Bitumen from the Sunrise oil sands
Sunrise is a bitumen deposit located approximately 37m (59.5km) north-east of Fort McMurray, in Alberta, Canada. As per December 2011 estimates, the deposit is estimated to hold 3.7 billion barrels of bitumen, including 0.36 billion barrels of proved, 2.48 billion barrels of probable and 0.86 billion barrels of possible reserves.
The onshore oil sands project is being jointly developed by Husky Energy and BP, through a 50-50 partnership. Husky Energy will operate the field. The two partners are investing $2.5bn in the first phase of the project development.
The two companies had entered into an agreement in 2008 to establish a partnership with equal ownership for the production, refining and marketing of the Sunrise oil sands project. Under the agreement, Husky transferred 50% of its fully-owned Sunrise project in exchange for 50% ownership in the BP-operated refinery near Toledo in Ohio.
First oil from the deposit is expected in 2014.
Approval to develop the bitumen deposit
The environmental impact assessment (EIA) and conceptual study for the development of the Sunrise field were started ten years ago, in 2002. In February 2004, the Energy Resources Conservation Board (ERCB, formerly Alberta Energy and Utilities Board) and Environment and Sustainable Resource Development (ESRD, formerly Alberta Environment) received a public disclosure document from Husky.
Commercial application to build and operate the 200,000 barrels a day (bbl/d) oil sands project was submitted to the two provincial authorities in August 2004. ERCB approved the project in December 2005, while ESRD gave its nod in October 2006. An amended version of the project was approved in January 2009.
Development of the Canadian onshore oil sands
The project is scheduled to be developed in three phases with the goal of reaching an ultimate production capacity of 200,000bbl/d. The first phase will have a production capacity of 60,000bbl/d.
“Husky transferred 50% of its fully-owned Sunrise project for 50% ownership in the BP-operated refinery near Toledo in Ohio.”
Front end engineering and design (FEED) for the first phase was completed in January 2010. Detailed engineering, procurement and construction was launched in November 2010.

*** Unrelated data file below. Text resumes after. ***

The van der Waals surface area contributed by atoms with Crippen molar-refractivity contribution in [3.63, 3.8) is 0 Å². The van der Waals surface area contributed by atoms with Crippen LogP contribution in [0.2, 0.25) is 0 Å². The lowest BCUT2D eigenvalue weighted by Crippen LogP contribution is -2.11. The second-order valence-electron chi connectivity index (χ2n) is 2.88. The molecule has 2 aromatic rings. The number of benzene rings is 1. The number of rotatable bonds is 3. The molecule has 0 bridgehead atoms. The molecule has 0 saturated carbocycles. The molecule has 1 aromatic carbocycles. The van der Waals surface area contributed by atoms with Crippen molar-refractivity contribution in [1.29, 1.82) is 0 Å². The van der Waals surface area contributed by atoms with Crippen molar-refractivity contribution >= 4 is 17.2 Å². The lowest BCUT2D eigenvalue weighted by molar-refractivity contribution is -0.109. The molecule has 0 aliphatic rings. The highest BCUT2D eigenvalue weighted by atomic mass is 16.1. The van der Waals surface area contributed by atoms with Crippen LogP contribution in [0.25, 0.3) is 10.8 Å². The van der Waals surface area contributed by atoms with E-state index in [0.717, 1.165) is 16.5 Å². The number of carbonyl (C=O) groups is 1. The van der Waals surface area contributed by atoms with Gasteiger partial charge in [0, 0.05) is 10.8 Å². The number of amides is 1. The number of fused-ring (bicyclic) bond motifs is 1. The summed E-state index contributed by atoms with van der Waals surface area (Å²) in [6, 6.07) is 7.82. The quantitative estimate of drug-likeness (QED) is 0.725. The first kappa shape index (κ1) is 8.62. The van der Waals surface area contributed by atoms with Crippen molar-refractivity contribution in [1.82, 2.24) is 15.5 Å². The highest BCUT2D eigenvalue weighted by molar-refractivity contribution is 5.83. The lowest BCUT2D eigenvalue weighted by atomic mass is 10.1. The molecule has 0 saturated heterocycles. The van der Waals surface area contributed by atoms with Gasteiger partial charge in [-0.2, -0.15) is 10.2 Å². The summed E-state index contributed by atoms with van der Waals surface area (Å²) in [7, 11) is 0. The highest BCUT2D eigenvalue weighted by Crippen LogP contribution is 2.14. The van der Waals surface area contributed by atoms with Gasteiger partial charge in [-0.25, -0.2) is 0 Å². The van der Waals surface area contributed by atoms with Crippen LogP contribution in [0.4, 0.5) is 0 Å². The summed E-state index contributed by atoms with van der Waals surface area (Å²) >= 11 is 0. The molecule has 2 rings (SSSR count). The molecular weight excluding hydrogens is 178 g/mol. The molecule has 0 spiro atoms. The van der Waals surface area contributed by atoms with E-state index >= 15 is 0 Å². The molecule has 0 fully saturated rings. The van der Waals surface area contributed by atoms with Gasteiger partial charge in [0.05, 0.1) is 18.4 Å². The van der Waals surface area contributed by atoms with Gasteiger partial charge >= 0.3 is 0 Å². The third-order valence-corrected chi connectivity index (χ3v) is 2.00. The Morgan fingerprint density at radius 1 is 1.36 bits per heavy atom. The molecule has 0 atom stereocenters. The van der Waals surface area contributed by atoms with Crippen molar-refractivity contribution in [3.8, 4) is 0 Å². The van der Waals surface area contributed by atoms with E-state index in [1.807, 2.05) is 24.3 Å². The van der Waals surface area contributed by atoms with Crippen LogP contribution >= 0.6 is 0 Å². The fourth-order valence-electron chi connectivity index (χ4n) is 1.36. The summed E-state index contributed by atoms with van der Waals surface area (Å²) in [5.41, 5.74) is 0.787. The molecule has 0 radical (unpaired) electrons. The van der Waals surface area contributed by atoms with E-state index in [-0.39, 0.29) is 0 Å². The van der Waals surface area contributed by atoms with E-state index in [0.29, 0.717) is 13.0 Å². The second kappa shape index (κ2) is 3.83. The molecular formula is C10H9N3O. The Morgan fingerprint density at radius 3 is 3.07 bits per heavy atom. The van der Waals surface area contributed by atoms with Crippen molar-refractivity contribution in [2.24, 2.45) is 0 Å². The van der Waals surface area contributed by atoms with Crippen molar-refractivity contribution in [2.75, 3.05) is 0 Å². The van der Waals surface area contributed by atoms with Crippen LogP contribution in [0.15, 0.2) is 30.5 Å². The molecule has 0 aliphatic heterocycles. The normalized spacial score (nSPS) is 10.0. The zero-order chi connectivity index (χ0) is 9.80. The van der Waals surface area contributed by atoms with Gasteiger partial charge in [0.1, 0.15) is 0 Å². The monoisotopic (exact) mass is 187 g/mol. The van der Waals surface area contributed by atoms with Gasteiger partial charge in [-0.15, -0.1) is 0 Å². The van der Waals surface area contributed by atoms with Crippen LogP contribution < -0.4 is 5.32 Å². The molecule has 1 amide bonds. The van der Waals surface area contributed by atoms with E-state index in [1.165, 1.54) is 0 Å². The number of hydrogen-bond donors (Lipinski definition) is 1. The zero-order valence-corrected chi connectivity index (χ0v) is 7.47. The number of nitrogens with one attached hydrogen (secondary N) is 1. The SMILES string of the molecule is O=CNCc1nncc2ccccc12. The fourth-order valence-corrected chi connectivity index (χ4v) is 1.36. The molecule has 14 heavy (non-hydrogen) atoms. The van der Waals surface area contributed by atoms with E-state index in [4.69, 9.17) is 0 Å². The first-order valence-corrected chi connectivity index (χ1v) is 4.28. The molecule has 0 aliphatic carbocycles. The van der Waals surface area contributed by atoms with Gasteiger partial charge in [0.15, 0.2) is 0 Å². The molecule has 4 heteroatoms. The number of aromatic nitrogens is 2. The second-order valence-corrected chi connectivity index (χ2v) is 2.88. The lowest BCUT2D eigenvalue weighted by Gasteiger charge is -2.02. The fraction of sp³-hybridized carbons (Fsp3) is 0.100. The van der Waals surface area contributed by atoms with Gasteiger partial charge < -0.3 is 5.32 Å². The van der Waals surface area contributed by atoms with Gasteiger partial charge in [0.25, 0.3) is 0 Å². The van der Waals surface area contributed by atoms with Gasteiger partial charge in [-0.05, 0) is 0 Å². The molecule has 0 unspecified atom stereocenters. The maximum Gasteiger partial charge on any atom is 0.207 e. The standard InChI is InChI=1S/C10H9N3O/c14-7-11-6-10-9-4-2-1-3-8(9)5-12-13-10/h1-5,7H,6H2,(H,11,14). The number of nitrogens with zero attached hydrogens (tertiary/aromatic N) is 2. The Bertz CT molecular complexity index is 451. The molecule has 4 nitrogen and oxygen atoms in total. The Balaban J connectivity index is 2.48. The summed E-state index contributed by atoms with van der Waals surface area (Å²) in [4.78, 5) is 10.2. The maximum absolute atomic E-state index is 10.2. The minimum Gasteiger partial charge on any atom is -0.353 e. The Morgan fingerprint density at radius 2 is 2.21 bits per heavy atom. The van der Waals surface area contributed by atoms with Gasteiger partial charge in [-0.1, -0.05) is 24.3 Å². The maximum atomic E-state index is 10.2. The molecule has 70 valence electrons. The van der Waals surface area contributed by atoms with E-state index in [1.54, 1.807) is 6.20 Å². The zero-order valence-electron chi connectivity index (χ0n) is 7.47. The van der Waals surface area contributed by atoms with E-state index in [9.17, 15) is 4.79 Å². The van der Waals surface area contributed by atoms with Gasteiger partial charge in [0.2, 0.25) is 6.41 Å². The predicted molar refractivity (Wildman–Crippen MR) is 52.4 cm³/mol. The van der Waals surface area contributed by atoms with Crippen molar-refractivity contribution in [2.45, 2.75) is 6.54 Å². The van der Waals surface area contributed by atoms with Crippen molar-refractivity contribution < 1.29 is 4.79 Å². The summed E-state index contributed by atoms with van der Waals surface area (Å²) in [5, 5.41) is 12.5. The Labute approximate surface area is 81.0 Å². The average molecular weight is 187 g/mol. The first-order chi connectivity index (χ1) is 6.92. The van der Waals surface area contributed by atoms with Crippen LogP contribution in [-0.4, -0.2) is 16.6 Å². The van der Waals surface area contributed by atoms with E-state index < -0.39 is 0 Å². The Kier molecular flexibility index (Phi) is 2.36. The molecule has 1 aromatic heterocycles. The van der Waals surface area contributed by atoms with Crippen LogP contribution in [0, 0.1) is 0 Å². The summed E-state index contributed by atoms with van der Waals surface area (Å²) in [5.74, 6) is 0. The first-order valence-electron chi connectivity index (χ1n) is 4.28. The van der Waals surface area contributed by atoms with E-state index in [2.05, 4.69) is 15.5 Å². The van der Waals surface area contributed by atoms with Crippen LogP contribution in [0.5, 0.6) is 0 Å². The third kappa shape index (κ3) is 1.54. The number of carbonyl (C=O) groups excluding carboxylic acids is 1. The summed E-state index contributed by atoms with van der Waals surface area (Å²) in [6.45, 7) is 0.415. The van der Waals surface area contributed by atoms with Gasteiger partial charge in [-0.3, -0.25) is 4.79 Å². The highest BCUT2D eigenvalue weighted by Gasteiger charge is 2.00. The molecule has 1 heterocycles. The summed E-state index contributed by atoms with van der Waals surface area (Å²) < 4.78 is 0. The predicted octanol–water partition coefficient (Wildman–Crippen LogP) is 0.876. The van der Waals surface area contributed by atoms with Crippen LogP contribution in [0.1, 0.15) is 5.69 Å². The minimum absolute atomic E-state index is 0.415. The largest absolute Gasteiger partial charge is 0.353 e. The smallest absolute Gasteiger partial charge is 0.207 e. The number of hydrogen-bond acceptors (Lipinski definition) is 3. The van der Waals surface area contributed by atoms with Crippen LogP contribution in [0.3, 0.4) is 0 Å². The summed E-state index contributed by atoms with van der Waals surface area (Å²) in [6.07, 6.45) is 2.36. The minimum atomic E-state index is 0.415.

Main components of phase one include construction of a central processing facility (CPF), with two 30,000 barrels per day plants; development of surface facilities and site infrastructure; drilling of 49 well pairs on eight well pads; five water supply wells and four disposal water wells; and diluent and diluted bitumen (dilbit) pipelines to / from Edmonton.
As of November 2012, construction on phase one was 50% complete. Phase two is in the pre-engineering stage.
The produced bitumen will be transported to BP-operated Toledo refinery through existing pipelines.
Steam assisted gravity drainage technology
Bitumen from the Sunrise oil sands will be produced by employing an enhanced oil recovery technology known as steam assisted gravity drainage (SAGD). The technology keeps the surface land disturbance to a minimal level and does not require large tailings ponds or open pit mining.
SAGD is applied by drilling a pair of horizontal wells into the reservoir, with a spacing of five metres. The upper well is used as injector well, while the lower well is used as a producer well.
Steam is continuously injected into the upper well to heat the reservoir bitumen and reduce its viscosity. This causes the heated oil to flow into the producer well (lower horizontal well), where it is pumped out.
Contracts for Husky Energy and BP’s Sunrise project
SNC-Lavalin was contracted in March 2008 to provide FEED services for the Sunrise project. WorleyParsons was commissioned to provide engineering services for the energy island section of the project.
“The produced bitumen will be transported to BP-operated Toledo refinery through existing pipelines.”
In December 2010, Saipem was given an engineering, procurement and construction (EPC) contract worth about $1bn for the Sunrise CPF.
Apart from production and storage of extracted bitumen, the scope of the contact includes oil treatment, removal of oil from produced water, water treatment and steam generation.
Worley Parsons will serve as an EPC contractor for the field facilities. Midstream pipeline and terminal services will be provided by Enbridge as part of a $475m contract announced in September 2010. Atco Structures & Logistics was contracted in May 2011 to provide site services for the project.